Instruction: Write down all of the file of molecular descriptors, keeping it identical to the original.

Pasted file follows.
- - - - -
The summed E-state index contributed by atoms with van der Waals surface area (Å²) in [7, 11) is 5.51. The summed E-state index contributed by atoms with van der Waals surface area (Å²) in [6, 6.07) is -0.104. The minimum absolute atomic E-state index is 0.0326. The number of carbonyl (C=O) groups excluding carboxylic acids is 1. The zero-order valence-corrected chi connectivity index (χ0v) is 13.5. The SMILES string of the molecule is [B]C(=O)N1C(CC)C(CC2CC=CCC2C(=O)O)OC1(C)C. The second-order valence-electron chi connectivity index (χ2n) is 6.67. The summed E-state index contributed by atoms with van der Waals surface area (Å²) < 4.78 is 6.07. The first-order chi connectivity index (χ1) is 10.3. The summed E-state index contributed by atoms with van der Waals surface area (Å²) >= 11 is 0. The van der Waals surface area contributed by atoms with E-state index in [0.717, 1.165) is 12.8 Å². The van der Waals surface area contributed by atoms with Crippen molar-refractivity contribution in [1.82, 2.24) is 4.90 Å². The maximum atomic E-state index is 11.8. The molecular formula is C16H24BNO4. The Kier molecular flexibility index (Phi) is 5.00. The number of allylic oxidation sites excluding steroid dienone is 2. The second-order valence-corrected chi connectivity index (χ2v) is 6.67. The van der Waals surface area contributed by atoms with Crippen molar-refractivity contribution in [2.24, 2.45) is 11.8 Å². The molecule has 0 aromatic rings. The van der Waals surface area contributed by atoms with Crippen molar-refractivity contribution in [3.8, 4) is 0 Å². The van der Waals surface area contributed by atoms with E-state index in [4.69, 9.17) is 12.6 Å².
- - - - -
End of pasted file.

The summed E-state index contributed by atoms with van der Waals surface area (Å²) in [7, 11) is 5.51. The summed E-state index contributed by atoms with van der Waals surface area (Å²) in [6, 6.07) is -0.104. The minimum absolute atomic E-state index is 0.0326. The number of carbonyl (C=O) groups excluding carboxylic acids is 1. The zero-order valence-corrected chi connectivity index (χ0v) is 13.5. The SMILES string of the molecule is [B]C(=O)N1C(CC)C(CC2CC=CCC2C(=O)O)OC1(C)C. The second-order valence-electron chi connectivity index (χ2n) is 6.67. The summed E-state index contributed by atoms with van der Waals surface area (Å²) < 4.78 is 6.07. The first-order chi connectivity index (χ1) is 10.3. The summed E-state index contributed by atoms with van der Waals surface area (Å²) >= 11 is 0. The van der Waals surface area contributed by atoms with E-state index in [0.717, 1.165) is 12.8 Å². The van der Waals surface area contributed by atoms with Crippen molar-refractivity contribution in [1.82, 2.24) is 4.90 Å². The maximum atomic E-state index is 11.8. The molecular formula is C16H24BNO4. The Kier molecular flexibility index (Phi) is 5.00. The number of allylic oxidation sites excluding steroid dienone is 2. The second-order valence-corrected chi connectivity index (χ2v) is 6.67. The van der Waals surface area contributed by atoms with Crippen molar-refractivity contribution in [2.24, 2.45) is 11.8 Å². The molecule has 0 aromatic rings. The van der Waals surface area contributed by atoms with Crippen molar-refractivity contribution in [3.8, 4) is 0 Å². The van der Waals surface area contributed by atoms with E-state index in [4.69, 9.17) is 12.6 Å².